Homestay Trek

spiti homestay

Ideal for independent travelers, this trek is flexible and customizable to your specifications and additional days can be added to the tour as you wish. Each settlement in Spiti is roughly one easy day's walk from its nearest neighbor, and the Homestay Trek allows you to take advantage of this fact. The traditional hospitality of the villagers provides the day trekker with a comfortable home environment including friendly faces, a clean toilet, a hearty meal and a warm bed to rest in each night.

For those interested in learning more about Spitian culture, a guide and specially arranged cultural performance are available. The cultural programme entails a traditional dance by local dance troupes, nomadic monks and members of the heritage conservation councils. There are two traditional forms of Dance which can be enjoyed:


Bhuzen dances are performed by wandering Lamas in Spiti Valley only. The dance involves a fantastic display of martial artistry and includes acrobatics, swordplay and the smashing of stones on the Bhuzen's stomach.


 Chham also known as 'the devils dance' is a popular dance in Lahaul and Spiti performed by Lamas on auspicious days. Chham dance has a violent legend behind it: it is said that the performance was originally used to kill an evil king notorious as a persecutor of Buddhists. While the king was distracted by the performance, one of the monks killed him and escaped in the confusion.
The movements in Chham Dance are slow and circular and are accompanied by the beat of drums, cymbals and long pipes.

All homestay accommodation options include:

  • Warm Spitian hospitality

  • A clean room with clean bed sheets and pillow covers

  • Local cuisine

  • Boiled drinking water

  • Traditional Spitian dry eco-friendly toilet

  • Candle and lamps

Daily Itinerary:


Day 1:  Kibber to Chicham

Starting from Kaza by jeep, we will reach Kibber in time for lunch after a short visit in Ki Monastery. From Kibber we must pass traverse a deep canyon to reach Chicham village.  This route is very populated by local wildlife such as Blue Sheep, Ibex and Snow Leopard.  Sightings of this rare creature are frequent along this route.


Day 2:  Chicham to Tashigang

Reaching Tashigang from Chicham involves passing through the Kibber Wildlife Sanctuary, one of the most exciting locations for spotting several endangered Himalayan species including Tibetan Wolf and Snow Leopard.

We walk along the side of the mountain slopes to reach the main Spiti Valley where the village of Tashigang sits facing tomorrows destination Langcha, high on the opposite slopes of the valley.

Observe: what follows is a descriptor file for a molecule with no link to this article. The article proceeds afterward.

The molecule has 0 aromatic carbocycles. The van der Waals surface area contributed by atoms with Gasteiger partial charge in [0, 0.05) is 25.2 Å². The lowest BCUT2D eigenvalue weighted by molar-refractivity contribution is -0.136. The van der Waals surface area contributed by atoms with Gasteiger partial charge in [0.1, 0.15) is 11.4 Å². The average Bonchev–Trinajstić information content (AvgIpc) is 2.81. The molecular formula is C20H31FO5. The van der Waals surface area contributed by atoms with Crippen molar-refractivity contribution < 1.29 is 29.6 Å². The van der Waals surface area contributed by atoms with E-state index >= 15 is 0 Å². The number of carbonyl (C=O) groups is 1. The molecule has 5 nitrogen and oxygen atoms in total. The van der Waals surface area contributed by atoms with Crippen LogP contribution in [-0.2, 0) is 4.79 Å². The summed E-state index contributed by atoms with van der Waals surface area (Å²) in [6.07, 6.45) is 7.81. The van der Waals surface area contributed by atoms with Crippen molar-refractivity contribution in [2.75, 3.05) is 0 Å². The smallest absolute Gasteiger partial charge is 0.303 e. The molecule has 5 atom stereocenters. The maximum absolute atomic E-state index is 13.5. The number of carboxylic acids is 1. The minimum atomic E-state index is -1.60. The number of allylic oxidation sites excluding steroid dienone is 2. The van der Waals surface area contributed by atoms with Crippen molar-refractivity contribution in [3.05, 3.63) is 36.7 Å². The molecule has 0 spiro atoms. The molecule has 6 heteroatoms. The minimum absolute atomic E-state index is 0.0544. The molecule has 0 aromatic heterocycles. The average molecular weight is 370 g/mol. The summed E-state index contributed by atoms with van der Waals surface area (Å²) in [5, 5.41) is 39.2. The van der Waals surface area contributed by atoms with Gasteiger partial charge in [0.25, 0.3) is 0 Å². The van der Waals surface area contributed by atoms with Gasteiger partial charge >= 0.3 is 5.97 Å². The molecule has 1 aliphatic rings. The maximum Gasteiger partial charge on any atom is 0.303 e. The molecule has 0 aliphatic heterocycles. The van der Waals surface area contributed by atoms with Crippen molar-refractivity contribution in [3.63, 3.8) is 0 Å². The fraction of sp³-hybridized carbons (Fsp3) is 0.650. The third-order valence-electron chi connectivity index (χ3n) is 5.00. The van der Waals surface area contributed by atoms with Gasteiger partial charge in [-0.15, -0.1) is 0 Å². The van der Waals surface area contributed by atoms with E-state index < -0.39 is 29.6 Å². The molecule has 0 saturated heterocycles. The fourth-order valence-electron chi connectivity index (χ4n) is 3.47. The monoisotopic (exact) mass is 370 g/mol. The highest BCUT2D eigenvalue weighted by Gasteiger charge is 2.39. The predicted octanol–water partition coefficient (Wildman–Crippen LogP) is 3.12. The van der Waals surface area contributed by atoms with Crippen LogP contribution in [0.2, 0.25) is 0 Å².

Day 3:  Tashigang to Langcha

The trek from Tashigang to Langcha is an easy downward trek to the valley floor(where we will stop in Kaza for lunch) followed by a challenging 4hr climb up the opposite slope onto the plateau overhead.  The village of Langcha hangs over Kaza far below on the valley floor from an altitude of 4250m.

Traveling to Langcha From Kaza involves a journey along one of the world’s highest motorable roads.  Winding along the mountain side above Kaza the traveler gets a spectacular view of the meandering silver waters of the Spiti River on the valley floor. The route gradually snakes in to the Shilla Valley, a high altitude valley on the upper plateau where yakmen graze their herds. Langcha Village is divided into two parts, Lower And Upper Village and is home to a 900 Year old  Buddhist Temple.


Day 4: Langcha to Komic

An easy half days walk from Langcha is Komic, famous for its monastery. On the walk you will pass the ruins of the last monastery, destroyed almost completely in an earthquake in 1971.

Komic is one of the principle monasteries of Spiti and home to an unlikely guest - the stuffed remains of a snow leopard who wandered into the village many years ago and who, after gorging himself on a farmers flock of sheep, fell asleep never to wake up as the frightened farmer killed the unfortunate creature.  Now he hangs at the entrance to the monastery, a reminder of the need for finding a balance between the needs of human and wildlife in the harsh terrains of the high altitude Himalayas.


Day 5: Komic to Dhemul

The walk from Komic to Dhemul takes you along the edge of the higher plateau overlooking the silvery Spiti river as it snakes through the valley far below. Straight across from you, you will see the endless rows of steep, sparsely populated mountains of the Trans-Himalaya and far away Tibet.


Day 6: Dhemul to Lalung

Today you come down from the high plateau and it is a nice downhill trek into the Lingti Valley.  The Lingti River originates in Tibet and passes through the beautiful village of Lalung.  The Lalung Monastery is famous for its statue of the Three Cornered Buddha, made with three sides to symbolize the Buddha looking in all directions at once.  Legend has it that Rinchen Zangpo planted a willow tree in the soil above the village 1000 years ago and instructed the locals that should the tree survive, they must found a monastery.  Today, in front of the 10th century monastery sits an ancient, gnarled and revered willow tree. 


Day 7:  Lalung to Dhankar

Today we will have to walk to the mouth of the Lingti Valley and from there turn right back in the direction of Kaza.  We will climb from the valley floor to Dhankar fortress high above.  From our homestay located at the highest point in the village you will get fantastic views of the entrance to Pin Valley. 


Day 8:  Dhankar to Kaza

Today we trek back to Kaza.  

Accommodation (Full Board)
Cultural Programme
Accommodation (Full Board)

Our Partners: